Last-minute games harm education reform

Chicago has vast property wealth and the largest

population by far in Illinois. But it also has a large amount of that property

wealth locked up in Tax Increment Financing districts.

According to figures released last week by the Center for

Tax and Budget Accountability, Chicago has over half of the $12.4 billion in

statewide equalized assessed valuation locked up in TIF districts. About 8.6

percent of the city’s total EAV is in a TIF district, well above the statewide

average of 3.95 percent, but only the seventh-highest percentage in the state

(29 percent of Clinton County’s EAV is in TIF districts, making it the leader

going away).

And partly because Chicago is by far the largest city covered

under state tax cap laws, the city’s public schools were able to claim $125

million in state adjustment benefits in Fiscal Year 2016 for districts with

property tax caps, according to numbers crunched by the Taxpayers Federation of

Illinois. But the way the laws are written, that $125 million was most of the

$141 million claimed by all school districts in Illinois. The total amount was

expected to drop by more than half during Fiscal Year 2017.

When valuations go up, so does the subsidy. In 2010, CPS’ subsidy

was almost $444 million to account for “lost” revenue due to the tax

caps. Elgin’s school district was second that year, at $18.3 million, but it

wasn’t even in the top 15 last year.

The governor’s amendatory veto of SB1, the school funding

reform bill, would slash state funding to school districts that are within TIF

districts and covered under property tax caps. That seems counter-intuitive for

this governor, who has railed against high local property taxes since first

announcing for office. While he denied it last week, it’s clear he wants to

force local school districts to raise their property taxes to avoid state

funding cuts.

Why would he do that? Chicago Public Schools funding,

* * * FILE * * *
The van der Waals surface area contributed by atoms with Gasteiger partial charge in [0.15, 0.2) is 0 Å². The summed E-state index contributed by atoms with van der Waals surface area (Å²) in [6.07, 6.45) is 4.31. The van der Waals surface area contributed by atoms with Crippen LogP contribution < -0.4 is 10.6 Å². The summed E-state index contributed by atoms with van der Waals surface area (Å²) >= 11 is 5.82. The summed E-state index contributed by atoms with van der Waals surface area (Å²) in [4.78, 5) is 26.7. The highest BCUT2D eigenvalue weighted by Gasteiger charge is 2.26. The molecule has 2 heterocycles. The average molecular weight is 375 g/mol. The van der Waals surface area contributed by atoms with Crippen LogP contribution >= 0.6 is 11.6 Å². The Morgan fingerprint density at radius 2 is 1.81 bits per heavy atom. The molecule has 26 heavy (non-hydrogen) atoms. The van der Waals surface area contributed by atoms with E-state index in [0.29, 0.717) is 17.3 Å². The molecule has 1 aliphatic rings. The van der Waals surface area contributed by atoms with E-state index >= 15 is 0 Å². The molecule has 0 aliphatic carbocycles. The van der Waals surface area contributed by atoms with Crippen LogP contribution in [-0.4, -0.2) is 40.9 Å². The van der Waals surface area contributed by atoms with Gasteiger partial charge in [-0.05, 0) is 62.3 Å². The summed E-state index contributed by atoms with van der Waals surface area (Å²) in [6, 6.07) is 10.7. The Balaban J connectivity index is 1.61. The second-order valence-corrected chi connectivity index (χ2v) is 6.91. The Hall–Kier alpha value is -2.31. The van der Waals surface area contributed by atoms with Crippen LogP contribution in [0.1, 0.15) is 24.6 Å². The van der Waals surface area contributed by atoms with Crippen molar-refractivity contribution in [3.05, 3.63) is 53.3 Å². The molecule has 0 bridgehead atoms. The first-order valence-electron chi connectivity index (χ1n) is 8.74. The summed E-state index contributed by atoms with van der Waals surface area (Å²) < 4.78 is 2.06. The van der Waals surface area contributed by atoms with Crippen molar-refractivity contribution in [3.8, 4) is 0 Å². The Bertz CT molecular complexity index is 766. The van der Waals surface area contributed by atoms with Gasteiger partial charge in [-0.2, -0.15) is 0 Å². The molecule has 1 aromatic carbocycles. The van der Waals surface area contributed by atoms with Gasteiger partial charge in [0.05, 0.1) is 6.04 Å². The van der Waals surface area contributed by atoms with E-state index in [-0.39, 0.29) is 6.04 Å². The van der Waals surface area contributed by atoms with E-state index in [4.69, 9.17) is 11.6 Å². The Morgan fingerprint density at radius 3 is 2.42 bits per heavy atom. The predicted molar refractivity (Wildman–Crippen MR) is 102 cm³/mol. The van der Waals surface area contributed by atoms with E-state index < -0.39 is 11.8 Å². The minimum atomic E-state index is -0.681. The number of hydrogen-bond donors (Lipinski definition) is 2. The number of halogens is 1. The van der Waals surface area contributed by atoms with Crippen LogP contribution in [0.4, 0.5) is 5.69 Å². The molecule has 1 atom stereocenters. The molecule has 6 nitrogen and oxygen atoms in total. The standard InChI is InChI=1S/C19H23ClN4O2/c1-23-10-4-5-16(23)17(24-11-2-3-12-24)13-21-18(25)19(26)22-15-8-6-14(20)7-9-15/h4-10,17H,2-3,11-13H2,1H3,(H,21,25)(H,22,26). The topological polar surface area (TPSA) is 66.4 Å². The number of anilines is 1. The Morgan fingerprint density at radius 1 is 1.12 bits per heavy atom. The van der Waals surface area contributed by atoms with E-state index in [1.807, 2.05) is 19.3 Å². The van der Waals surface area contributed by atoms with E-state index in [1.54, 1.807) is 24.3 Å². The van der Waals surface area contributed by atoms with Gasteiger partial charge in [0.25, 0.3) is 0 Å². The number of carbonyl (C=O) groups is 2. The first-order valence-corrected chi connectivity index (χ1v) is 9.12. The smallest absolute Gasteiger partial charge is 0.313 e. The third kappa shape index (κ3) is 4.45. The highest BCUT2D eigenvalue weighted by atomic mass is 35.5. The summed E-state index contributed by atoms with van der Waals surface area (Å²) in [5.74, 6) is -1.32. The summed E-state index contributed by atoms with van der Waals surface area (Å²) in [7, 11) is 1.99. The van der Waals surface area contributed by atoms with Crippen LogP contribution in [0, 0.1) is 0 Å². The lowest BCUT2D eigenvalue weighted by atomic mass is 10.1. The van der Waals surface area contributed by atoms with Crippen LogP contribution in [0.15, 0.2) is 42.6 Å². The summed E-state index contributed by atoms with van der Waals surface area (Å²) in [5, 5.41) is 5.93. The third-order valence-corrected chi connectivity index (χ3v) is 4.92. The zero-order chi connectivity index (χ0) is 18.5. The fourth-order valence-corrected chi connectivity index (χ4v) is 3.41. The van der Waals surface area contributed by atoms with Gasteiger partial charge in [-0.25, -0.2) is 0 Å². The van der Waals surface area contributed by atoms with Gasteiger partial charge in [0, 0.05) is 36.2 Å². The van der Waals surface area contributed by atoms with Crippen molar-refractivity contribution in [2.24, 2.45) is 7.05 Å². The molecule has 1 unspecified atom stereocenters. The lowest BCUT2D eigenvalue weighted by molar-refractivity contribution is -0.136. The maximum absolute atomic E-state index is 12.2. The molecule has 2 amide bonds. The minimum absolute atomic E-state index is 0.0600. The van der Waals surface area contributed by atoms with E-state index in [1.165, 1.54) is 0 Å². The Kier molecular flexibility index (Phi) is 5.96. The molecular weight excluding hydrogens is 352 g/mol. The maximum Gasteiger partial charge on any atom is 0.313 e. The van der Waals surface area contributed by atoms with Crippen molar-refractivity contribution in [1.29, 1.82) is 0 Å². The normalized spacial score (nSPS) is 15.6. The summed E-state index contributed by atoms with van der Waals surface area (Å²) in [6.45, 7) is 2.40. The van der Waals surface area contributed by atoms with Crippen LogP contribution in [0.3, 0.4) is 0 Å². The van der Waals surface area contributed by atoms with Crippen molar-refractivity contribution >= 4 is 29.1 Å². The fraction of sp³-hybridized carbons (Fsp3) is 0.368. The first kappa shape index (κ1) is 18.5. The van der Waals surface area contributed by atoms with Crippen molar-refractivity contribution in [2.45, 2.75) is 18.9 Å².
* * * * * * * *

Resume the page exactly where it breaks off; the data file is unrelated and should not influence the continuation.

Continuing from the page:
obviously. The governor has often put CPS in the middle of his Statehouse wars.

One of the events that motivated him to run for higher office was the

successful Chicago Teachers Union strike, which angered him to no end. And he’s

clearly looking for leverage in the wake of the budget and tax hike veto


That’s not to say the Democrats aren’t playing the same sort

of game. They added even more money to SB1 for CPS when the bill finally

reached the House and then jammed it through on a mostly partisan roll call.

The Illinois State Board of Education said it had finished

its numbers crunching of Rauner’s amendatory veto last week, but then found

some data mistakes, so as of this writing we don’t know what the numbers are,

but you can bet that CPS will take a big hit.

The bigger question is how many suburban and Downstate

districts will be slammed by this amendatory veto. Ford County, which is within

Sen. Jason Barickman’s district, has the second highest percentage of assessed

valuation in a TIF district in the state, over 10 percent of its EAV. Barickman

(R-Bloomington) is the lead Senate Republican negotiator on education funding

reform. Politically, this could be quite problematic.

These sorts of negotiations take years to complete. First,

you have to convince people to open a nasty can of worms – which isn’t easy because

so many folks have vested interests in the status quo and have cut little deals

over the years to sweeten their own pots. Then you have to convince everybody

to create a whole new can of worms. And then you have to actually do it. It

isn’t easy.

Education funding reform has taken at least four years to

get this far. Barickman has suggested that perhaps TIF districts created in the

future could trigger a change to state aid. But even that could be a heavy lift

at this late stage, with schools about to open.

Fiddling now with TIF and property tax caps could require a

rewrite of the whole bill to achieve the bipartisan goals that were laid down

at the outset of this monstrous task.

A last-minute amendatory veto isn’t the right way to go. If

the governor wanted this stuff, he had over two years to bring it to the

bargaining table. And the same goes for the House’s last-minute add-ons from

the end of May.

What they should probably do is back up and run a bill

that’s as close to the Senate-approved version as possible.

Rich Miller also publishes Capitol Fax, a daily political

newsletter, and


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